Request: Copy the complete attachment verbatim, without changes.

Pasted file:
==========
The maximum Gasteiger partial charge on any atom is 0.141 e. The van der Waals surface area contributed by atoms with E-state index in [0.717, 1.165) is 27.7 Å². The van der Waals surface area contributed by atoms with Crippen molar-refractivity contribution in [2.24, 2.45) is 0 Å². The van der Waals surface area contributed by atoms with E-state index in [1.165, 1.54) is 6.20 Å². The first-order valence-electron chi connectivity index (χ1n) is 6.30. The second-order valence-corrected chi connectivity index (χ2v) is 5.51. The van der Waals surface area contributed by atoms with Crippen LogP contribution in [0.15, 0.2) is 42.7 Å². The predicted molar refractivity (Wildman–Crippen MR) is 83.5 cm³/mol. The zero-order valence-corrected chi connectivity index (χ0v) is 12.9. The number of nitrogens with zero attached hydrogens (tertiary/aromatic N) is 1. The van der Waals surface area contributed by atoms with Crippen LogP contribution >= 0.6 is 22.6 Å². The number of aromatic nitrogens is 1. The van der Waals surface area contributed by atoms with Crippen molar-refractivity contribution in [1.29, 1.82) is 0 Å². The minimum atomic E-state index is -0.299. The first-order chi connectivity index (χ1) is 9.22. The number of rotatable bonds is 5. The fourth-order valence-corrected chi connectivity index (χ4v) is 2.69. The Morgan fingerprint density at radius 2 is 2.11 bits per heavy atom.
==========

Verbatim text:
The maximum Gasteiger partial charge on any atom is 0.141 e. The van der Waals surface area contributed by atoms with E-state index in [0.717, 1.165) is 27.7 Å². The van der Waals surface area contributed by atoms with Crippen molar-refractivity contribution in [2.24, 2.45) is 0 Å². The van der Waals surface area contributed by atoms with E-state index in [1.165, 1.54) is 6.20 Å². The first-order valence-electron chi connectivity index (χ1n) is 6.30. The second-order valence-corrected chi connectivity index (χ2v) is 5.51. The van der Waals surface area contributed by atoms with Crippen LogP contribution in [0.15, 0.2) is 42.7 Å². The predicted molar refractivity (Wildman–Crippen MR) is 83.5 cm³/mol. The zero-order valence-corrected chi connectivity index (χ0v) is 12.9. The number of nitrogens with zero attached hydrogens (tertiary/aromatic N) is 1. The van der Waals surface area contributed by atoms with Crippen LogP contribution >= 0.6 is 22.6 Å². The number of aromatic nitrogens is 1. The van der Waals surface area contributed by atoms with Crippen molar-refractivity contribution in [1.29, 1.82) is 0 Å². The minimum atomic E-state index is -0.299. The first-order chi connectivity index (χ1) is 9.22. The number of rotatable bonds is 5. The fourth-order valence-corrected chi connectivity index (χ4v) is 2.69. The Morgan fingerprint density at radius 2 is 2.11 bits per heavy atom.